One week in the Deep South

2 February 2019
Ben Pentreath

We’re back! We had a fantastic time… thank you to every single blog reader that we met who made us so welcome. Charlie and I are having the quietest weekend, banning alcohol, drinking only water…. eating fish and kale…. necessary measures given the excesses of our time in Atlanta, Savannah and Charleston.

Altanta was great. The Cathedral Antiques Show was a blast, a round of cocktail parties and dinners in extraordinary houses, of our talks, book signings, of zooming around town from one venue to the next in an ever-present fleet of Ubers, hurtling along the six-or-eight-or-ten lane highways that snake through the city and speed one from concrete canyons to the quiet, green and leafy hills (and mansions) of Buckhead.

I didn’t take a lot of photos, if I’m honest, because we were too busy rushing from one thing to the next.  But one magical trip was our time looking at three beautiful Philip. T. Shutze houses, of which the most remarkable was perhaps Swan House, where we were given the most brilliant private tour. Shutze was the supreme classicist of the early and mid twentieth century in Atlanta, creating sublimely beautiful houses that were effortless in their approach and unequalled in their detail.

Here is the sweeping staircase of Swan House….

The beautiful kitchens…

The plaster hall, 

And the extraordinary garden front, Italian baroque in extreme. 

The north facade is sober and Palladian and equally beautiful. 

Our two days in Atlanta flew by. Friday arrived, Charlie and I gave a talk all about the house and garden down in Dorset and we spun out of town on the long flat drive to Savannah.  Our friend Austin was with us (Spencer was flying down to Savannah to meet us there) and the stalwart driver (and epic partner in the Southern road trip) was renowned bookseller Kinsey Marable – who’d also been speaking to the crowds in Atlanta on the subject of English Country House libraries. I told Kinsey that I thought rule number 1 of a Country House library is that books are there to be seen, not to be read – a trait that I suppose is true on both sides of the Atlantic. When you buy books as rapidly as Charlie and me, I don’t think it would be possible to read very many of them, if the truth be told.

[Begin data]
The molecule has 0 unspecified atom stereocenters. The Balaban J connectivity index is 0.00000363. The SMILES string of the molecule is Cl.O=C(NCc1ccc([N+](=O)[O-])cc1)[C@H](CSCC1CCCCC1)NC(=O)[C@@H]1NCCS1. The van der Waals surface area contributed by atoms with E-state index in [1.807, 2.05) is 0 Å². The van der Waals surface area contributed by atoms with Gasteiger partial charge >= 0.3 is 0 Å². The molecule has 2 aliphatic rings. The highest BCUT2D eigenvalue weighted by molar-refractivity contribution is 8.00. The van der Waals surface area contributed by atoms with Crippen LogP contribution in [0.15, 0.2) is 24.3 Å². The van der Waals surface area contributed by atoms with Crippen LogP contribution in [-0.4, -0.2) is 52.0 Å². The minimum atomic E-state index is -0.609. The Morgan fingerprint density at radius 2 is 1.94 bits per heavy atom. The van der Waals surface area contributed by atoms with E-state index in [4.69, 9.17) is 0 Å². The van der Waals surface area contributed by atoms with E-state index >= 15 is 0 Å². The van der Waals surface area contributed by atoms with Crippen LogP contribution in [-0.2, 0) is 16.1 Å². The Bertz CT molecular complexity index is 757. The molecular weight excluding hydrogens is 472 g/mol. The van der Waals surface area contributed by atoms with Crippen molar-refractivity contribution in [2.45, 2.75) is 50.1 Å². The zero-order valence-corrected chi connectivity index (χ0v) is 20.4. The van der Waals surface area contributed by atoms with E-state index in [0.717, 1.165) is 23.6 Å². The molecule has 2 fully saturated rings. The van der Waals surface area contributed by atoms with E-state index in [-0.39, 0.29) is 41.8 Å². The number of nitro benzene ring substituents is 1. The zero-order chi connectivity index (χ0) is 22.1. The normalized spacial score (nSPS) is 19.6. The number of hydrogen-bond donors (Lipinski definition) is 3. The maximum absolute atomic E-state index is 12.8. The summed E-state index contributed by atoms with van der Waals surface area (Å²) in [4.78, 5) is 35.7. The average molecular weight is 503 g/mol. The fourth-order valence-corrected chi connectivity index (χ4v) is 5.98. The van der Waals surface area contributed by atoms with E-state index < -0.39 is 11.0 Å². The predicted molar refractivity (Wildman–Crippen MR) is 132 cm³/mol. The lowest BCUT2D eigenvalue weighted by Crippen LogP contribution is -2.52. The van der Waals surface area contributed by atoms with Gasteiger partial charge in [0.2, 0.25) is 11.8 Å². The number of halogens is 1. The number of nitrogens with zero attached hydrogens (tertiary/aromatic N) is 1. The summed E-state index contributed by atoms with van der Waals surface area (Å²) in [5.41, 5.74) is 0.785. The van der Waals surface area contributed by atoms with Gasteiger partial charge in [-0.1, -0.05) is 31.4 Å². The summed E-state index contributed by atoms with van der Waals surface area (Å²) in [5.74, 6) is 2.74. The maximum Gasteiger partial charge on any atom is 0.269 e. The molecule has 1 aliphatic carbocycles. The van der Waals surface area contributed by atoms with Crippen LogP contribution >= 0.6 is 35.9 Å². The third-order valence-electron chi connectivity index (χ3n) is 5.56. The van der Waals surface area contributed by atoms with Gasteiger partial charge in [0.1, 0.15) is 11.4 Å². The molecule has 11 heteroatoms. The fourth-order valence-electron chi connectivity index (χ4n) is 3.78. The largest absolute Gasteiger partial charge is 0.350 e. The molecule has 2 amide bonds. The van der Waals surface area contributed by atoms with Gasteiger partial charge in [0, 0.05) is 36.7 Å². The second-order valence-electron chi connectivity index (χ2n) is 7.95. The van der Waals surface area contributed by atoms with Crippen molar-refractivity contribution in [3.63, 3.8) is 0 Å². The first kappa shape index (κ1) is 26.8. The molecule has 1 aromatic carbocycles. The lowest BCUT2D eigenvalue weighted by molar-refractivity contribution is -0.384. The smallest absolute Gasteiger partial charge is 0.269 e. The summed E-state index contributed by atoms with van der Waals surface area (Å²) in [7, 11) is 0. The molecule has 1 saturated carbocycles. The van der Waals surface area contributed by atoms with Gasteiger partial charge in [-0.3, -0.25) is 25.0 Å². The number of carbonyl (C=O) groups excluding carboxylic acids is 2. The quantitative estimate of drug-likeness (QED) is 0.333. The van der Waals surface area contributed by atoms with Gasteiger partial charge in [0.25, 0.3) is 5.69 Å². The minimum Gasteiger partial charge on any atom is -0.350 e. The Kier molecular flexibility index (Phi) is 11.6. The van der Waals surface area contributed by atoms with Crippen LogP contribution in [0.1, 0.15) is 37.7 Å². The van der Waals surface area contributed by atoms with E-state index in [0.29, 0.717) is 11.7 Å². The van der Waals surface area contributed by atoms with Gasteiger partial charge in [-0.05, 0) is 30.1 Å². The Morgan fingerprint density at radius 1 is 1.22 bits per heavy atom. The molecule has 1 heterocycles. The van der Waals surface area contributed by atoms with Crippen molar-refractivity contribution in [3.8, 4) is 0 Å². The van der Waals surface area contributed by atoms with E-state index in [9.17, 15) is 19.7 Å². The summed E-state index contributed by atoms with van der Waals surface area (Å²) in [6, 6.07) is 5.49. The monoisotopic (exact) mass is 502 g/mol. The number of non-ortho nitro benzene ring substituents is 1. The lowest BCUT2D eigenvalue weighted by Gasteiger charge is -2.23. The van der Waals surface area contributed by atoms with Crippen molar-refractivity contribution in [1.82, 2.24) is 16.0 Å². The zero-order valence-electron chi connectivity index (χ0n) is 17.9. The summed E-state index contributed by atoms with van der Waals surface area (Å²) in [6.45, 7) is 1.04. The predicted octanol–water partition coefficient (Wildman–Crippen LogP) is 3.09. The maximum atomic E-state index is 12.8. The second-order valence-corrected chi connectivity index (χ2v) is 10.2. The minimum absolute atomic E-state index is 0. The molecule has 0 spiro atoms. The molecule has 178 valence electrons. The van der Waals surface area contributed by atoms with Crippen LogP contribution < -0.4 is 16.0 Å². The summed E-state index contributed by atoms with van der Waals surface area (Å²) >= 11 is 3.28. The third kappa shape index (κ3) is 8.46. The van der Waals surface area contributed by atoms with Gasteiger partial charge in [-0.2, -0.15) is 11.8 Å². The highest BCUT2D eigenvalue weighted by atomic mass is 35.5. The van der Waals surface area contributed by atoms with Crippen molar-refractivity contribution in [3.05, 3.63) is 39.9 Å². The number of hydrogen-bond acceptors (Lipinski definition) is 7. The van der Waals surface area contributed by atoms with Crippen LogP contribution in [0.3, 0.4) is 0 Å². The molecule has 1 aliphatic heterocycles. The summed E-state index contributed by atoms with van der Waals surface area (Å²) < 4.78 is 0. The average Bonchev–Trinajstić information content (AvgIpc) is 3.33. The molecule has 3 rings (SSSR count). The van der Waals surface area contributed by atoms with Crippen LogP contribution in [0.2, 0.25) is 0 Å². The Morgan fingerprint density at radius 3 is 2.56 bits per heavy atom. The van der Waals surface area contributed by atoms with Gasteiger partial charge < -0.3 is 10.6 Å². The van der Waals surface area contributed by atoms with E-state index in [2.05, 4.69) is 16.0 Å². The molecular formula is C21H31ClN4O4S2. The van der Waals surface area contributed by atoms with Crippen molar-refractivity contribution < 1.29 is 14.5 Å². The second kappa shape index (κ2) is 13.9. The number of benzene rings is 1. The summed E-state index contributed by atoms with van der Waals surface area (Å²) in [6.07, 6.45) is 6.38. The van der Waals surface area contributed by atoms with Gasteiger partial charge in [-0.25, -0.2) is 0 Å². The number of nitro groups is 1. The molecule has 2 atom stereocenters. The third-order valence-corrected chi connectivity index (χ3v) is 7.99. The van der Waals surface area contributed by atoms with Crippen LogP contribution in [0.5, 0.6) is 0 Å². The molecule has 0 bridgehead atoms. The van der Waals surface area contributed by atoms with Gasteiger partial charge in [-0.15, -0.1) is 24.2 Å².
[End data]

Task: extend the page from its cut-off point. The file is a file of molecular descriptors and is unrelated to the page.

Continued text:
We arrived in Savannah as dusk was falling and had a brilliant first night. We woke, somewhat blearily-eyed, to a beautiful, crystal clear dawn.  We were staying, courtesy of the great kindness of the Savannah College of Art & Design, at their splendid Magnolia Hall. This was the view that greeted us every morning from the porch.  The Spanish Moss was extraordinary and beautiful – something I have always wanted to witness.

Early flowering Magnolia, despite the chill in the air. 

Savannah corners. One never feels too far from Midnight in the Garden of Good and Evil. 

Our first stop was the Owens-Thomas House, where (as so many times on this trip) we were treated to a brilliant private tour of the building. We started in the hauntingly atmospheric enslaved quarters. The unsettling combination of extreme beauty and the extreme pain of history was ever present on this journey.

The house was faded and magnificent. 

Extraordinary interiors include insane early 19th century carpets, woven in England.

The cast iron balcony on the side of the house, from which The Marquis de Lafayette spoke in March, 1825.